Robert Zemeckis' The Walk is a dazzling production that demands to be seen in IMAX 3D thanks to its larger-than-life visuals and spectacular camerawork, but the film's actual story, based on high-wire artist Philippe Petit's incredible achievement, fails to draw the attention that Petit respectfully deserves.
Robert Zemeckis‘ The Walk is going to remind everyone just how important IMAX 3D can be when presenting a film. Zemeckis has strategically created his latest film around the gigantic format in a way that shows technical craft and attention to detail, almost as flawlessly as high-wire artist Philippe Petit’s daring walk between the World Trade Center buildings.
Zemeckis use to be an exceptionally gifted filmmaker that gave us films like Cast Away, Back to the Future and Forrest Gump. Not too long ago he got sidetracked in the world of CGI and animation, eventually returning in full-force with Flight, starring Denzel Washington.
The Walk lies somewhere in between Flight and Zemeckis’ work in animation (Beowulf, A Christmas Carol) as he puts the tech and craftsmanship on display, while the film’s story serves as the second act of the show.
It’s not that the real-life story that the film is based on isn’t interesting enough to hold your attention, but it’s the fact that Zemeckis is clearly more interested in making the film feel larger-than-life and fully immersive without ever feeling like a tired gimmick.
The Walk has some of the best use of IMAX 3D that I’ve ever seen, with complete sequences launching my heartbeat through the roof as I squinted my eyes while Joseph Gordon-Levitt‘s Philippe Petit almost carelessly looks over the edge of one of the Twin Towers without clenching a muscle.
Zemeckis never lets up on that gut-wrenching feeling and The Walk is so much more engaging because of how he approaches height and the fear of it in the film, while occasionally contrasting that with Petit’s life-long dreams that soar beyond the sky and into the heavens.
Philippe Petit is truly an amazing man that’s accomplished some mighty acts of courage, yet Zemeckis only bothers with showing us his never-say-no attitude and determination through Joseph Gordon-Levitt‘s questionable French accent and an array of sometimes-useful supporting cast members.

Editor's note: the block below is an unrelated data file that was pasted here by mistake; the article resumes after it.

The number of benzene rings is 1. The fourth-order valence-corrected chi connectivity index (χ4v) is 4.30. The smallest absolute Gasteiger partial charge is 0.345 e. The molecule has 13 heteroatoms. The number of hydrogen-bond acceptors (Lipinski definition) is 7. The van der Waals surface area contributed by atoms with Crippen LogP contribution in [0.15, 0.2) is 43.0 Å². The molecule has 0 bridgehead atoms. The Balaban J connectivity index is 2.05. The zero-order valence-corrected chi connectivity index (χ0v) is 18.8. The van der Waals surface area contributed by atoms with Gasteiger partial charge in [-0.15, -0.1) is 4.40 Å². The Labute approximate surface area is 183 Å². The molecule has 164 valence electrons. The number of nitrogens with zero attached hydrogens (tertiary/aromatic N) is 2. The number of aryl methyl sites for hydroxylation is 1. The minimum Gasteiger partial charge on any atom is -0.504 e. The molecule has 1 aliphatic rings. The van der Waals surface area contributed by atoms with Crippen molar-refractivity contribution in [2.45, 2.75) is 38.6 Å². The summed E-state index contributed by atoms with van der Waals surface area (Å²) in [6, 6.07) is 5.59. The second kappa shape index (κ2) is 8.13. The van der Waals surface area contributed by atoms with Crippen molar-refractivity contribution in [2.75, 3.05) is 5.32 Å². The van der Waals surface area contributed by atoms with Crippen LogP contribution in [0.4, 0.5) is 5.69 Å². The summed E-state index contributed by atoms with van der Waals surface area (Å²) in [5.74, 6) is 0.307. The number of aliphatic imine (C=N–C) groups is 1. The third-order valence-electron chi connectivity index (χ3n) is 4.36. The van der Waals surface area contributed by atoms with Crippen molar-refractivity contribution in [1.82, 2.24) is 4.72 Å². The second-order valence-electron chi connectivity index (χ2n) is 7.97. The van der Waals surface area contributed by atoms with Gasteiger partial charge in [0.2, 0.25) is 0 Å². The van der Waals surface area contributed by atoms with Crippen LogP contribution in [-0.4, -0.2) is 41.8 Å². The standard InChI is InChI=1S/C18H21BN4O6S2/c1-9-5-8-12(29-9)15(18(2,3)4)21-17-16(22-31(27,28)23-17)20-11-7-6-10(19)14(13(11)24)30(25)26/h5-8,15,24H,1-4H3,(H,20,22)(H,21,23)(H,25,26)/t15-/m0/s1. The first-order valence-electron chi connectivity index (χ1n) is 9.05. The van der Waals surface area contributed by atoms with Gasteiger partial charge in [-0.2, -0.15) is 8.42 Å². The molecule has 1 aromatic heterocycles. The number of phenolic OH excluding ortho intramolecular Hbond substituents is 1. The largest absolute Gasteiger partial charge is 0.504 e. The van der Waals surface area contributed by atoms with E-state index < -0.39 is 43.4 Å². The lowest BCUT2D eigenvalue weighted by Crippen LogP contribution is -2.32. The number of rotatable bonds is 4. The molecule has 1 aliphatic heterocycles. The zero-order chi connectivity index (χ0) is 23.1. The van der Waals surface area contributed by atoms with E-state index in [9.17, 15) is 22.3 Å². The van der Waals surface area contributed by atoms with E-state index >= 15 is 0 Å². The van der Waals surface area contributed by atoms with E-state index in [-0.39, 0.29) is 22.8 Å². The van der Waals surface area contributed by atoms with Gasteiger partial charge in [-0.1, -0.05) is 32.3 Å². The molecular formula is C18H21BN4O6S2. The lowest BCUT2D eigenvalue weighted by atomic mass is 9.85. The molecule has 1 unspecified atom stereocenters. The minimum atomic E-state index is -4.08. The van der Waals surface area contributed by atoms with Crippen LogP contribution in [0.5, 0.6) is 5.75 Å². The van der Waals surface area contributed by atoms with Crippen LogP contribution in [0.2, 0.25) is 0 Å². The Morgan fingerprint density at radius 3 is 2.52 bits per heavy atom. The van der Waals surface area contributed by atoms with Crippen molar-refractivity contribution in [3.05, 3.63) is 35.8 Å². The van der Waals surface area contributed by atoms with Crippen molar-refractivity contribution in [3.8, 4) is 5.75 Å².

Ben Kingsley falls flat as one of the film’s key inspirations or at least major factors in Petit performing his crazy act, yet Kingsley does nothing but crack a few jokes.
Zemeckis forces out most of the backstory in exchange for Petit and his crew setting up the performance and then Petit walking across the wire while the entire world watches down below…or maybe just part of New York City, but it definitely feels like the world.
JGL is an incredible actor and has definitely gotten better over the years, but I spent the whole time thinking that he was the wrong choice, with his weird-looking contacts and overly French accent proving to be more of a distraction than anything.
In Looper he managed to blend in well and both look and sound like a younger Bruce Willis, while in The Walk he looks and sounds like a poorly-done Saturday Night Live skit with a dash of goofy and a huge helping of selfish.
He lands most of the silly and fun Petit, but struggles with the more serious stuff. I don’t exactly blame JGL here, because he gives it his all and then some, but perhaps he was the wrong choice from the get-go and no one bothered to tell Zemeckis.
The last twenty minutes of The Walk are a real treat to enjoy. Watching Petit finally accomplish his life-long dream is rewarding and visually stunning. Zemeckis perfectly executes the finale in a way that feels complete and looks downright spectacular, but the feeling does go away.
The Walk is a film that demands to be seen on an IMAX screen in 3D. It truly is an experience of its own that cannot be replicated on a smaller screen or in 2D, which is part of the reason why the film struggles — Zemeckis never captures anything on an emotional level and instead goes for the visuals. The Walk is a beautiful-looking film, but it doesn’t have much of anything else to offer, aside from maybe an excuse to hear JGL pronounce everyday words in a funny French accent.